The rather unedifying furore provoked by CBB this year presents a very depressing picture of Britain in 2007. Initially, it was gratifying to see so many members of the public complain about the treatment of Shilpa Shetty. Yet, it quickly became apparent that there was another jouissance in play here: as Foucault is Dead correctly notes, the enjoyment of castigating Jade, of anticipating the derision and humilation she will face once she leaves the house, involves, undoubtedly, a classist jouissance. Under the cover of defending a housemate from racism, the media and the public have indulged in a slew of class hatred.
Goody's behaviour in the house makes it clear that class is about a sense of inferiority which cannot be ameliorated by the acquisition of wealth (she is reputedly worth several million pounds). Goody's role in the national pantomime since she rose to fame has been to play the role of lumpen proletarian gargoyle: inarticulate, lacking in basic general knowledge, prone to flying into ecstasies of rage such as she subjected Shetty to the other day. Such behaviour has been alternately reviled and rewarded - Goody's success was based on a wave of sympathy which followed a similar monstering when she appeared on Big Brother the first time - so it shouldn't be surprising if Goody is confused about how to act. This is not to excuse Goody's actions - but her behaviour cannot be separated from the class impasses of British society, which more than ever trap the working class in miserable self-denigration and low self-confidence (even if those traits are concealed behind boorish bravado and conspicuous hedonism).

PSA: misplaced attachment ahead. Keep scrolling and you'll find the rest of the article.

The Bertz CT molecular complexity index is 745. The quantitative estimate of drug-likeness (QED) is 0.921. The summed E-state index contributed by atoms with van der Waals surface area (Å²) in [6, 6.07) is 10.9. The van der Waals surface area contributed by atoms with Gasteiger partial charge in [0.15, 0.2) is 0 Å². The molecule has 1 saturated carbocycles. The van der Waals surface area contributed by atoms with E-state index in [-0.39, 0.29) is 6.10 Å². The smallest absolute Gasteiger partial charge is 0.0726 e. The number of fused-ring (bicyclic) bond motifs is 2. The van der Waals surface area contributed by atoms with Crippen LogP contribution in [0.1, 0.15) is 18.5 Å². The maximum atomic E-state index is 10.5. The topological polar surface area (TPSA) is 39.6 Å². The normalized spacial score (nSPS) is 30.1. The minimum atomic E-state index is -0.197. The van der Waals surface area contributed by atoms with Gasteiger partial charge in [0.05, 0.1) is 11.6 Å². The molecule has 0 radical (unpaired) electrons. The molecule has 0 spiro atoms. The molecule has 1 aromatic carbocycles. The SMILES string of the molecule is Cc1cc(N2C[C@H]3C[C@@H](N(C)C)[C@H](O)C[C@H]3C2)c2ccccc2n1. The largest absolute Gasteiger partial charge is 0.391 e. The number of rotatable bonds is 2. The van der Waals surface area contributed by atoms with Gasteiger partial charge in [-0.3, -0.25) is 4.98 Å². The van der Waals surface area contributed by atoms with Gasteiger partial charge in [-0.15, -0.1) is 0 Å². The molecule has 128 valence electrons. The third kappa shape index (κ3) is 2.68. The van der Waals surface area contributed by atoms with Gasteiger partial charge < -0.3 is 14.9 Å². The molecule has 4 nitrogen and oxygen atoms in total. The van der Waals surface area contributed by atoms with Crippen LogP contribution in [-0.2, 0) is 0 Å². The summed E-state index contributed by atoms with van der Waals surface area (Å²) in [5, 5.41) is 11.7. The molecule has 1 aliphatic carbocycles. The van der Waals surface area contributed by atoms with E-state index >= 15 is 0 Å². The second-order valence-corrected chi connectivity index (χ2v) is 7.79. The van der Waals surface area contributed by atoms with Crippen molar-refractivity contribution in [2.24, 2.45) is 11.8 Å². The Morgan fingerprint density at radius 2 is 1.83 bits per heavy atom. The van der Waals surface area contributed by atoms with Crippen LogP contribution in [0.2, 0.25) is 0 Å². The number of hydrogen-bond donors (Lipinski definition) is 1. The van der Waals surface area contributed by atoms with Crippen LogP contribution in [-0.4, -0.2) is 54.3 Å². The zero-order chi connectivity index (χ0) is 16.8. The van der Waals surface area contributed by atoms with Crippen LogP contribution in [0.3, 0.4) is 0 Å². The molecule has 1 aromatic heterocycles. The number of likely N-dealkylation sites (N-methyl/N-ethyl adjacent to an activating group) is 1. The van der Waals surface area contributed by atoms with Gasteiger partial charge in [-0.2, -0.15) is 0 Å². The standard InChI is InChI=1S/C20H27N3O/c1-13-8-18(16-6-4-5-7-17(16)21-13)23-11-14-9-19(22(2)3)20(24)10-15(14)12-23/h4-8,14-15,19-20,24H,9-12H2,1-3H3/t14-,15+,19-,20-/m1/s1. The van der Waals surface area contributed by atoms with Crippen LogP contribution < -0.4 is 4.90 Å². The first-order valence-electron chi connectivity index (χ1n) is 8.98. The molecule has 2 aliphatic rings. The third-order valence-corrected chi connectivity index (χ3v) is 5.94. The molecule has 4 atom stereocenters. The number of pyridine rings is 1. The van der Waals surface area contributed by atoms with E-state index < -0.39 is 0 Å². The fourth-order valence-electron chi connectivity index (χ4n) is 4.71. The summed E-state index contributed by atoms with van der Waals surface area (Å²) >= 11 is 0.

While Goody and her compatriots have certainly bullied Shetty, I agree with Foucault is Dead that the treatment of the actress has not been straightforwardly racist. There have been racist remarks, but the central dynamic appears to be resentment and jealousy rather than racial hatred. There are certain structural similarities with racism in that the housemates who have attacked Shetty have done so on the basis of fantasies about the enjoyment of the other: Shetty, for instance, is held to have been given privileged treatment by Big Brother.
It is pleasing that the debate around the programme has concerned whether or not racism has happened rather than whether racism is acceptable or not. But it is worth thinking about why postmodern media abominates racism (at the level of discourse; it has, of course, done little to tackle racism and a structural problem) but is worryingly silent about class.
Incidentally, those looking forward to the ending of Jade's career are sure to be disappointed. The soap opera rhythm of postmodern media will not alllow it. The routine is now familiar: a rash of cancelled contracts, period of silence, followed by triumphant, contrite, return.Posted by mark at January 19, 2007 10:13 PM | TrackBack